Continuous Integration with Flex – Part 6

In this, the final entry on CI with Flex, I look at an extra change we made to the ASUnit sources, take a look at what CI has done for us, and finally let you in on what we are looking at next…

Execution Time

When we got CI up and running I started looking more closely at the information that JUnit gives out versus the information that ASUnit gives. The only omission I found was that in JUnit you get feedback on the execution time of a particular assert. I looked at how we might implement this in ASUnit, and made a slight chage to the sourcecode that gives us an execution time. The problem here is that execution time is displayed per assert (in Cruise Control), but calculated per function, so its not completely accurate. What it will do however is help to nail down code that executes slowly.. in order to get this to work, you will need to find the runMethod() function in TestCase, change it and add the method appendExecutionTime like this:

private function runMethod(method:String)
	var before:Number = getTimer();
	var elapsed:Number = getTimer() - before;
private function appendExecutionTime(n:Number):Void{
	var list:TestRunner = getTestRunner();
	var max:Number = list.length;
	var cName = getCurrentClassName();
	var cMeth = getCurrentMethod();
	var item:Object;
	for (var i=0;i<max;++i){
		item =list[i];
		if(item.methodName==cMeth && item.className==cName ){

How the non-technical team responded to CI

As we had expected, CI increased the visibility of the development process. We expected this to be seen as a good thing, and in many cases it was. We also had a few unexpected results too. Members of the business team would panic when the most recent build was either broken, or had seemed to take a step back. We as a development team had figured that everyone else would realise that as a development machine, sometimes we will break stuff (of course, we fix it as soon as possible…) and that this was no big deal. But the problem was that they hadn’t been used to this level of visibility, and it was just a scary thing. A little bit of education down the line and they were more relaxed about it though…

On the plus side, having CI as part of our process did reduce the number of nasty, hard to find bugs in our app. Unfortunately I dont have any hard evidence for this, just empirical, but I think I’m right…

Next Steps

This is only the beginning of our automated testing experiment. We would like to take this approach further by looking into automating acceptance(functional) tests into our framework. Adobe are working on a functional testing tool to integrate into Mercury QTP. We would like to look at incorporating this into our automation process so that there is an even higher degree of confidence that what the development team offer out to the larger project team works harder better faster and stronger…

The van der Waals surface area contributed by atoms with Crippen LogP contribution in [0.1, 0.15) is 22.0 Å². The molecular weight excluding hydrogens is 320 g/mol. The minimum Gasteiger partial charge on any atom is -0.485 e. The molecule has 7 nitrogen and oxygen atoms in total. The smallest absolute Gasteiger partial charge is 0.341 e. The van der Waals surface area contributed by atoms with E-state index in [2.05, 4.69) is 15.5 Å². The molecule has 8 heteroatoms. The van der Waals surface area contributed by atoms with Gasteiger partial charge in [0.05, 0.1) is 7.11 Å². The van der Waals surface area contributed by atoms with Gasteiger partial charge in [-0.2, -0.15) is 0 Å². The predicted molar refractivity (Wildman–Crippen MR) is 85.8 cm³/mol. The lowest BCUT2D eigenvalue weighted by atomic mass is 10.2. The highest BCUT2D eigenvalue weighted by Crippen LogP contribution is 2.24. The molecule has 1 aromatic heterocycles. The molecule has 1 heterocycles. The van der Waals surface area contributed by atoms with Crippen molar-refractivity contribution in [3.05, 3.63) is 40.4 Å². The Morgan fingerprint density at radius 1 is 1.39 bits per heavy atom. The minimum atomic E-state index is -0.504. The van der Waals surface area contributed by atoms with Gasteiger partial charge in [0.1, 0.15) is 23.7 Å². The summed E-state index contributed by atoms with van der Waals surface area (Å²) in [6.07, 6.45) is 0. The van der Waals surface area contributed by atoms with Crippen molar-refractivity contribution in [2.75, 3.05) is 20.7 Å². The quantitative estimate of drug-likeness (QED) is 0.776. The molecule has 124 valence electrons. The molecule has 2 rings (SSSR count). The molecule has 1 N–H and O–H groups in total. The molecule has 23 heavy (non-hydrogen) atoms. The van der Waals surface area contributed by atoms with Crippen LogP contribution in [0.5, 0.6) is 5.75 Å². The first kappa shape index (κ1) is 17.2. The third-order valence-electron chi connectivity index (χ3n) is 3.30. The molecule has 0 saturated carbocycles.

Another thing I am interested in looking at is how to shorten the feedback loop even further. I would like to have our Cruise Control build results page have a simple feedback form in it which will tie into our bug tracking system. This will mean that it is even easier for people to give us feedback on development. We will also be tagging feedback to build numbers, so we can keep track of when a bug was spotted.

There are two things I have been thinking of as weaknesses in our process that could do with being addressed, but I dont really know the answer to yet. The first is unit testing GUI’s which I have never seen a satisfactory solution for. We have mitigated this by removed everything but layout from MXML components, so at least we can test business logic, but Im sure there is a better solution out there.

The second thing that has been nagging me is how we go about writing better (read complete) unit tests. The thing is that when doing test-driven-development, its all too easy to think you are too busy to write a test just now, or that you will ‘go back and write the tests later’. This is a bit of an arse about tit mentality – you will never get around to writing tests if you dont do it when you write the code. Some gains can be made with self-discipline, but I have been mulling the idea of a code coverage tool for AS. I’m still not sure if this will be useful (or used) but its one of many side-projects spinning round in my head at the moment…

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